HONOLULU, April 2, 2014 — Western efforts to further isolate and superpower shame Russia over annexation of Crimea took a surprising turn today when multiple news agencies reported that NASA would be severing space collaboration with Russia.
The Obama Administration’s “go stand in the corner” policy of graduated de-linking of U.S.-Russian partnerships raises serious questions about the last 20 years of foreign relations. Hardly anyone in the Beltway today doubts that Russia represents a peer threat to Western interests after Putin’s land grab of Crimea and assertive resistance to U.S. intervention in Syria, but Russia did not just become a problem overnight.
Putin has U.S. taxpayers to thank for financing Russia’s recovery
Few Americans are aware of the fact that at the time of the Soviet Union’s collapse in 1991, severe financial problems had left their infrastructure and military in a state of literal deterioration. Many Soviet facilities were made of cheaply constructed concrete that crumbled under prolonged exposure to harsh weather, other sites under construction were left incomplete and allowed to rot. The political breakup of the USSR also resulted in Moscow losing massive coverage in their early warning missile radar as former Soviet republics went their own way.
By Bill Clinton’s inauguration as President, Russia had effectively become the world’s most incompetent and impoverished country. Alcoholism and hazing were rampant in Russia’s military. The Russian space agency, strapped for cash, could barely afford to keep the lights on, let alone send supply flights to Mir, and U.S. companies even offered to finance Russian space activities in exchange for space advertising. Congress, with the cooperation of then-President Clinton, also responded to the former Soviet Union’s disarray by subsidizing its former nuclear enemy.
Throughout the 1990s, U.S. taxpayers paid to upgrade Russian nuclear facility security and to modernize or rebuild old, deteriorating infrastructure. When NASA began the International Space Station program, Russia as an ISS partner suffered from numerous, long delays in the construction of its component modules, but U.S. policymakers responded with grace. This is significant, considering the ISS as a cooperative global project was originally birthed from an exclusive U.S.-only space station project under President Reagan.
America repeatedly picked up the slack for Russia throughout the Yeltsin years, both financially and in various forms of cooperation. Most notably, during the much hyped Y2K rollover threat, President Clinton magnanimously allowed Russian officials to monitor U.S. radar from inside the super-secret NORAD facility.
The U.S., as a victor of the Cold War, graciously embraced the Russian Federation as a vital partner for the new millennium. Throughout modern history, other nations have used their position of power to ride over the heads of their vanquished foes, but America helped Russia back on her feet. Had it not been for Western assistance, Russia would have remained a handicapped and broken country. Nevertheless, Russia has never actually regarded the U.S. nor the West as an “ally,” nor has it met Western reforms with good faith. When Vladimir Putin rose to power, his restoration of Russia’s power stood on the shoulders of recovery assisted by U.S. taxpayers.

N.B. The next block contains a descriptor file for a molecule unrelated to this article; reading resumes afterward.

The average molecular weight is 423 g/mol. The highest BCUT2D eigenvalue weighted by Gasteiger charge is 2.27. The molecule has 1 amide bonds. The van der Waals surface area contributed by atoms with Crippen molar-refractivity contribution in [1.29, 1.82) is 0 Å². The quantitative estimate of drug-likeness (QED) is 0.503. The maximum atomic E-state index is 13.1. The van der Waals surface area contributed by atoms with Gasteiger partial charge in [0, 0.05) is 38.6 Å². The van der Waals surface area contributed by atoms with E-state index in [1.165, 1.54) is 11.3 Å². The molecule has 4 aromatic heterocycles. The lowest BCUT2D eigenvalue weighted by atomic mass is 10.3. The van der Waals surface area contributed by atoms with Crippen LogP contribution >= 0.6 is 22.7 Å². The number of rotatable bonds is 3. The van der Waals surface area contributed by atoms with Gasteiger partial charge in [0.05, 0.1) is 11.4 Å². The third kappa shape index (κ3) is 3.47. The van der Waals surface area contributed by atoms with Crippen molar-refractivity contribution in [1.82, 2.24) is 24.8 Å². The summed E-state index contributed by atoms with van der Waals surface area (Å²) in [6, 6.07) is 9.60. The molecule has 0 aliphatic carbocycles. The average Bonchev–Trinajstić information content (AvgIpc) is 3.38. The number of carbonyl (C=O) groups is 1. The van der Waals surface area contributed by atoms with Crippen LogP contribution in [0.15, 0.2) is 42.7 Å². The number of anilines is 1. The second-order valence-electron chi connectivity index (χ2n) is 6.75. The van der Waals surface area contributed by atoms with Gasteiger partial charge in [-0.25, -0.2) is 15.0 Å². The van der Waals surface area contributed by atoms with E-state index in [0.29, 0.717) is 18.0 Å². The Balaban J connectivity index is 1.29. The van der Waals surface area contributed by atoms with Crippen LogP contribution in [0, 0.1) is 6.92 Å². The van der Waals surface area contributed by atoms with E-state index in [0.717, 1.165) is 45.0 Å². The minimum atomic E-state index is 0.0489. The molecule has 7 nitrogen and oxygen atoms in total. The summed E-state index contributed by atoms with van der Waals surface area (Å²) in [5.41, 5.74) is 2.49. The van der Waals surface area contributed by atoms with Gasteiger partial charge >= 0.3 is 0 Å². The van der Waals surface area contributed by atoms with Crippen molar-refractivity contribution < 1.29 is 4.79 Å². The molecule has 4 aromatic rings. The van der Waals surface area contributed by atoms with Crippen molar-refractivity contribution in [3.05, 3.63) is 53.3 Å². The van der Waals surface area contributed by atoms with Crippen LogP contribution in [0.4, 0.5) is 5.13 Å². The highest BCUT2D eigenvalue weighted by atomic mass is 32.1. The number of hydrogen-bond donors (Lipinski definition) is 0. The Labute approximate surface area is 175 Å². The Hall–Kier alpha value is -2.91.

One can only wonder why the U.S. cooperated with Russia in the first place, if Russia now is intent on resuming its Cold War-era belligerence. Since 2006, Russian nuclear bombers have been testing U.S., European and Japanese airspaces. Throughout the George W. Bush Administration, America’s focus was predominantly fixated on fighting terrorism – a space which the Russians and Chinese used to buildup their strategic forces which are now threatening the U.S. and her allies.
As America disarmed, her traditional enemies rearmed. In 2002, then-Secretary of Defense Donald Rumsfeld signed a Nuclear Posture Review (NPR) memorandum explicitly stating “the Nuclear Posture Review puts the Cold War practices related to planning for strategic forces behind us.” Tell that to Putin, who since then has planned for exactly the kind of Russia vs. West war that America is now unable to fight. Today, America is building ISR drones, mine resistant police vehicles and new Army running shoes. Russia is building air dominance fighterplanes, new ICBMs and Borei-class submarines.
In spite of all this, the U.S. continues to show good faith towards Russia in the form of reducing its nuclear stockpiles and even reducing the number of warheads actively equipped on our land-based ICBMs. Russia, however, has ramped up nuclear deployments, modernized conventional forces and has postured attack submarines to patrol near U.S. waters.
U.S. taxpayers helped modernize and secure Russian nuclear arsenals in the 1990s, and now they are being used to target America.
U.S. taxpayers paid to keep the lights on for the Russian space agency, and now U.S. astronauts are dependent on Russia for rides into space, thanks to the cancellation of the Space Shuttle.
U.S. taxpayers paid to help Russia return as a world power. Will Vladimir Putin, now that the situation is reversed, subsidize America’s crumbling infrastructure and military as our own nation deteriorates? Will Putin help Americans regain their self-respect and purpose as U.S. presidents did for Russians during their lean season? Or will Putin use our weakness to consolidate and extend his power?
History and current events, sadly, have already answered that question.